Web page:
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Am J Psychiatry. 1988 Nov;145(11):1396-403.

Family planning and child mental health in China: the Nanjing Survey.

Author information

1
Department of Psychiatry, University of Hawaii School of Medicine, Honolulu 96813.

Abstract

The authors studied the impact of China's one-child-per-couple family planning policy on child development in 697 preschool children in the city of Nanjing and in two rural areas surrounding Nanjing. A home-visit questionnaire survey including a Chinese version of Achenbach's Child Behavior Checklist was used. The behavior problem profiles of children who were their parents' only children and those who had siblings were compared, revealing a significant difference between girls who were only children and those who had siblings. Girls who were only children tended to have slightly higher scores on the factors of depression, moody, and temper.

PIP:

The 1 child per family policy was begun in China in 1980 in order to keep the population down to 1.15 billion by year 2000. By 1985, 80-90% of urban families and 50-60% of rural families had only 1 child. This study of 697 children aged 3-6 in urban, suburban-rural, and remote rural areas in and around Nanjing was designed to determine whether only children developed significantly more behavior problems than did children with siblings. The survey used the Child and Family Questionnaire and a Chinese version of the Achenbach Child Behavior Checklist. The age of the parents ranged from 25-40 years, and 99% of the marriages were not arranged. 60% of the families were nuclear, and 40% were stem, i.e., the married couple lived with either the husband's or the wife's parents. Only 1/4 of the families had wanted children for traditional reasons, such as to continue a clan, to provide labor, or to provide old-age security. 29% had wanted only 1 child, 63% preferred 2, and 3% preferred 3 children. The remote rural families wanted the most children. 54% of families indicated no preference for a boy or a girl, and 51.59% of the children were boys, and 48.5% were girls. 71% of the children attended public day care institutions and were thus exposed to socialization even if they were only children. 89% of the children slept in the same bed as their parents, the usual custom in China. Behavior problems included in the questionnaire were immaturity, regression, schizoid behavior, depression, moodiness, neuroses, and aggression. Single factor and multifactor analyses of variance were used to determine the effects of demographic variables and presence or absence of siblings on behavior problems. Boys who were only children and who were cared for by grandparents had more anxious aggression than only children cared for by parents. But boys who had siblings and were cared for by grandparents scored lower for anxious aggression. All boys who were cared for by grandparents had more anxious aggression than boys cared for by parents. Girls who were only children of parents who preferred 2 children scored high for moodiness, but girls who had siblings and whose parents preferred 1 child had highest scores for obsessive-neurotic behavior and aggression. Girls who were only children and lived in rural areas had higher temper scores than did only children girls in the country. But for girls with siblings temper scores were higher in the city. Girls who were only children and lived in nuclear families had higher temper scores than those who lived in stem families, but girls who had siblings and lived in nuclear families had lower temper scores than those who lived in stem families. In general, the behavior patterns of only children were significantly different only for boys. The results of this study indicate that the 1 child per family policy will not result in problem behavior among children.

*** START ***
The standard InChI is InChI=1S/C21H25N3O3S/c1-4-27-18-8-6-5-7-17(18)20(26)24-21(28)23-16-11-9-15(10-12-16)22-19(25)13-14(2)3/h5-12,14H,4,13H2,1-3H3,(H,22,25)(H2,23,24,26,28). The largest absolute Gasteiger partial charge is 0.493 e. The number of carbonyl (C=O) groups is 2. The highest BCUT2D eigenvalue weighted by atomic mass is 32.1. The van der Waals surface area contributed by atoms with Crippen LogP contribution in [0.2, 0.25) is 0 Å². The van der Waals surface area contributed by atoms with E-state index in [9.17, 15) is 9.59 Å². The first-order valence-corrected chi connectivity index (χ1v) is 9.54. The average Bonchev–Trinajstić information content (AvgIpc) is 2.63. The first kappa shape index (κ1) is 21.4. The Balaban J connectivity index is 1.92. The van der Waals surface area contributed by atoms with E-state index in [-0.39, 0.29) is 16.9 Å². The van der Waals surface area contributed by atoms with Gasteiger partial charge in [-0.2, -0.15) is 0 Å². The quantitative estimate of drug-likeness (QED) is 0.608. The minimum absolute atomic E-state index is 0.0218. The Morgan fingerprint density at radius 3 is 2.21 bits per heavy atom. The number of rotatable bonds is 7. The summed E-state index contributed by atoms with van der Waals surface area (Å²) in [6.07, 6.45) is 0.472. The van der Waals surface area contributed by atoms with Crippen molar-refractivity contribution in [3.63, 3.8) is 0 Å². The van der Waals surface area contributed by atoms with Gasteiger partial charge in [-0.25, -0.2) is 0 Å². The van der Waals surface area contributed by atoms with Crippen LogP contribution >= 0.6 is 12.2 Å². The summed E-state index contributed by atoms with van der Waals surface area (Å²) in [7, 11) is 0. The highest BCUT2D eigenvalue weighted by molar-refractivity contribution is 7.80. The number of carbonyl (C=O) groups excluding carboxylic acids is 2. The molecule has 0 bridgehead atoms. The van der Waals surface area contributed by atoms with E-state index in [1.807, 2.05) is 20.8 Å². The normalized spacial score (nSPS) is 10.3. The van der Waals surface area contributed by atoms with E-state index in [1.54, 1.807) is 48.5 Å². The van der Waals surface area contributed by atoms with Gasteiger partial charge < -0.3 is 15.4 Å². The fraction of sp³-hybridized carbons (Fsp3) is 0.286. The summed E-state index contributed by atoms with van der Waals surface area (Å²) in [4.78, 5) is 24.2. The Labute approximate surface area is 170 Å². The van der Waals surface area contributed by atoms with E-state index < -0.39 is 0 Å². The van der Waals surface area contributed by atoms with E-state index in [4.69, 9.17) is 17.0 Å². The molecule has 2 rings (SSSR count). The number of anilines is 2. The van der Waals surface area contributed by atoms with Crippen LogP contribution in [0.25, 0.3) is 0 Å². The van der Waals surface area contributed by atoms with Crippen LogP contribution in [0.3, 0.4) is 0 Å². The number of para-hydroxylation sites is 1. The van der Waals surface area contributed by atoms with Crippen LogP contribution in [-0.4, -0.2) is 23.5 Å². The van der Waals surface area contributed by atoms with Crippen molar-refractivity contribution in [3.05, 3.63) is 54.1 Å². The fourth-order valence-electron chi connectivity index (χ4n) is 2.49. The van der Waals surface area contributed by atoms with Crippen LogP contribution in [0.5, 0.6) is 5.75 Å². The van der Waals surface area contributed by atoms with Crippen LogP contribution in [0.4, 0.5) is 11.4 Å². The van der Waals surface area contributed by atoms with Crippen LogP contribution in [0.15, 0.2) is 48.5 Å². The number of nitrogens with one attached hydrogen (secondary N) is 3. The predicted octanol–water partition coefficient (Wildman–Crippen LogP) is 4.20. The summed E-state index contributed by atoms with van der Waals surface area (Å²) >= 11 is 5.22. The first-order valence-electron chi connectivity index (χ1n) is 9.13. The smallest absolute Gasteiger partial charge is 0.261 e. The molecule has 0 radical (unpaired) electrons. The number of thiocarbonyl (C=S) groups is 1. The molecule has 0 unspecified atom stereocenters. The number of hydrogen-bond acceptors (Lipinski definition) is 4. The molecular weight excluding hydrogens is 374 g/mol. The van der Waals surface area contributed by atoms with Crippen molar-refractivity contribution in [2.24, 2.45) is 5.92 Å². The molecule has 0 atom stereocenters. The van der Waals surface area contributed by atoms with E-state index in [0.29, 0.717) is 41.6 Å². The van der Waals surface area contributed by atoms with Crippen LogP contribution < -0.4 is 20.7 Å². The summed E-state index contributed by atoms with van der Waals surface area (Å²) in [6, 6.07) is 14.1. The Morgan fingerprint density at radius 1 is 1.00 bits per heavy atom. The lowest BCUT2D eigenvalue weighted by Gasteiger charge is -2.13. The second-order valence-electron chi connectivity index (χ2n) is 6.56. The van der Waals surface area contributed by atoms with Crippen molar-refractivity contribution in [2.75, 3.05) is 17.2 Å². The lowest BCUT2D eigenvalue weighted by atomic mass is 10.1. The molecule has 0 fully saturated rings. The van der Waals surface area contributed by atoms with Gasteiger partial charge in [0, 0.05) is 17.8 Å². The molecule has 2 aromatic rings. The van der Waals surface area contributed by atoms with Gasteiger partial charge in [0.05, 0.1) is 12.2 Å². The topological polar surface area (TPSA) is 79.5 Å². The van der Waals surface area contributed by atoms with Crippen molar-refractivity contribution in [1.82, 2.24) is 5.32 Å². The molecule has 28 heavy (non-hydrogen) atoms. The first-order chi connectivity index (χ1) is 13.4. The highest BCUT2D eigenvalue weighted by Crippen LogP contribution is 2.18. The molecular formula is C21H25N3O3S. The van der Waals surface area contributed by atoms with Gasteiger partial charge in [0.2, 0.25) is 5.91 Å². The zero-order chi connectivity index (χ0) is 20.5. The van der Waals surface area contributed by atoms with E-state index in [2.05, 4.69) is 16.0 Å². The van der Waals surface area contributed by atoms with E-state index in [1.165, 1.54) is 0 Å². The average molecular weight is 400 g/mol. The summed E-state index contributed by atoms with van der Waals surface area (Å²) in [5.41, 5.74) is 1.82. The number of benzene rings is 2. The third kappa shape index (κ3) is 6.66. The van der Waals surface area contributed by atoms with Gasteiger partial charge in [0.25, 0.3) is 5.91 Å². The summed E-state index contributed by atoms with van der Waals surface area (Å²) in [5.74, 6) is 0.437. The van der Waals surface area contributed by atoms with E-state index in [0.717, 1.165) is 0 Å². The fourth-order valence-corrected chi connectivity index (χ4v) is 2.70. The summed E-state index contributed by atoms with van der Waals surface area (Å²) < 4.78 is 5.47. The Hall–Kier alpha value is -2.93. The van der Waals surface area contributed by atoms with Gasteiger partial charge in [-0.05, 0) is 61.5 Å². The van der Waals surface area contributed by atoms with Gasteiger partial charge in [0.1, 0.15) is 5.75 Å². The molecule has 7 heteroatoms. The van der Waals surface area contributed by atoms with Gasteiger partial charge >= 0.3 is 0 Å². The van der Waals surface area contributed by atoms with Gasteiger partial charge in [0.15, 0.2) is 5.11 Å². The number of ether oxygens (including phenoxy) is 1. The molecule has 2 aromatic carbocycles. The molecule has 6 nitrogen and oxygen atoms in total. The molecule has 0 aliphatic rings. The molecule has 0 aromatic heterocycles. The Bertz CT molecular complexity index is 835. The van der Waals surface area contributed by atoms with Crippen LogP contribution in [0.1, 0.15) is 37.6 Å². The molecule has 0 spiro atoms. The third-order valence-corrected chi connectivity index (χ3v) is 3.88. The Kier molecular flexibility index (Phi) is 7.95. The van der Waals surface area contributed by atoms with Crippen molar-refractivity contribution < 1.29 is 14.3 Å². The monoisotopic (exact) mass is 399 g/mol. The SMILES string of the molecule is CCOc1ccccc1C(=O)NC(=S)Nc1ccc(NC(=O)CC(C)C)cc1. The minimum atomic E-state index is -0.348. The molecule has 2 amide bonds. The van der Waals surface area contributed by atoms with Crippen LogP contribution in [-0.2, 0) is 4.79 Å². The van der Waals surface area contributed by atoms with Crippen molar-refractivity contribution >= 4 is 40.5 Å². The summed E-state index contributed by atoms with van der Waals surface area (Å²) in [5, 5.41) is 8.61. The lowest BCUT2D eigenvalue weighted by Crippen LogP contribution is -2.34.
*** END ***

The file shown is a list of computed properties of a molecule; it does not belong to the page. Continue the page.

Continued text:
PMID:
3189596
DOI:
10.1176/ajp.145.11.1396
[Indexed for MEDLINE]

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